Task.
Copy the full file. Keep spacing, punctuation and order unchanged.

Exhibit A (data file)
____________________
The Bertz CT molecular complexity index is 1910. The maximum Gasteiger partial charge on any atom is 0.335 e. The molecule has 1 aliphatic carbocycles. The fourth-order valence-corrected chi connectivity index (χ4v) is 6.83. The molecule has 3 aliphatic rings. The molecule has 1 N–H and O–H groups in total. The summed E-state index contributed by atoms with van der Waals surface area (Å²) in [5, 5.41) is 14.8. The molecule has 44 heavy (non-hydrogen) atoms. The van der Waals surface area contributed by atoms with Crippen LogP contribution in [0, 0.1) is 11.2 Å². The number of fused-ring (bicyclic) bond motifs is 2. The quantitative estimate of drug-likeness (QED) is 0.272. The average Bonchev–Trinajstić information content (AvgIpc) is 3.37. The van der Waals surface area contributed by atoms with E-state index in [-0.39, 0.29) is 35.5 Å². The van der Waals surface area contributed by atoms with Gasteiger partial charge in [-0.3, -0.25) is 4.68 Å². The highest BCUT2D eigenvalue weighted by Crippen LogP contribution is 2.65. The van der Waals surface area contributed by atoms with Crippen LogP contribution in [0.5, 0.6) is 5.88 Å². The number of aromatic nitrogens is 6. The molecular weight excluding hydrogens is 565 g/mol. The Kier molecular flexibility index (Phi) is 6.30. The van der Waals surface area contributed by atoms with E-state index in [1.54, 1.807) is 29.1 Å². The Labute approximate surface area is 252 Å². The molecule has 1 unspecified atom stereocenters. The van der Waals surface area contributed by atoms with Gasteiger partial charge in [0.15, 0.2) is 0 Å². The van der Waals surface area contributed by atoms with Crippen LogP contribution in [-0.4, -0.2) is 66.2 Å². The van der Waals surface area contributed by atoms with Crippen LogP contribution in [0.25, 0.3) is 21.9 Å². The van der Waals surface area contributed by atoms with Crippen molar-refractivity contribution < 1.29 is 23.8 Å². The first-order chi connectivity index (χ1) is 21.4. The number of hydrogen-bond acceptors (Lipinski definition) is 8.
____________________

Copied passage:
The Bertz CT molecular complexity index is 1910. The maximum Gasteiger partial charge on any atom is 0.335 e. The molecule has 1 aliphatic carbocycles. The fourth-order valence-corrected chi connectivity index (χ4v) is 6.83. The molecule has 3 aliphatic rings. The molecule has 1 N–H and O–H groups in total. The summed E-state index contributed by atoms with van der Waals surface area (Å²) in [5, 5.41) is 14.8. The molecule has 44 heavy (non-hydrogen) atoms. The van der Waals surface area contributed by atoms with Crippen LogP contribution in [0, 0.1) is 11.2 Å². The number of fused-ring (bicyclic) bond motifs is 2. The quantitative estimate of drug-likeness (QED) is 0.272. The average Bonchev–Trinajstić information content (AvgIpc) is 3.37. The van der Waals surface area contributed by atoms with E-state index in [-0.39, 0.29) is 35.5 Å². The van der Waals surface area contributed by atoms with Gasteiger partial charge in [-0.3, -0.25) is 4.68 Å². The highest BCUT2D eigenvalue weighted by Crippen LogP contribution is 2.65. The van der Waals surface area contributed by atoms with Crippen LogP contribution in [0.5, 0.6) is 5.88 Å². The number of aromatic nitrogens is 6. The molecular weight excluding hydrogens is 565 g/mol. The Kier molecular flexibility index (Phi) is 6.30. The van der Waals surface area contributed by atoms with E-state index in [1.54, 1.807) is 29.1 Å². The Labute approximate surface area is 252 Å². The molecule has 1 unspecified atom stereocenters. The van der Waals surface area contributed by atoms with Gasteiger partial charge in [0.15, 0.2) is 0 Å². The van der Waals surface area contributed by atoms with Crippen LogP contribution in [-0.4, -0.2) is 66.2 Å². The van der Waals surface area contributed by atoms with Crippen LogP contribution in [0.25, 0.3) is 21.9 Å². The van der Waals surface area contributed by atoms with Crippen molar-refractivity contribution < 1.29 is 23.8 Å². The first-order chi connectivity index (χ1) is 21.4. The number of hydrogen-bond acceptors (Lipinski definition) is 8.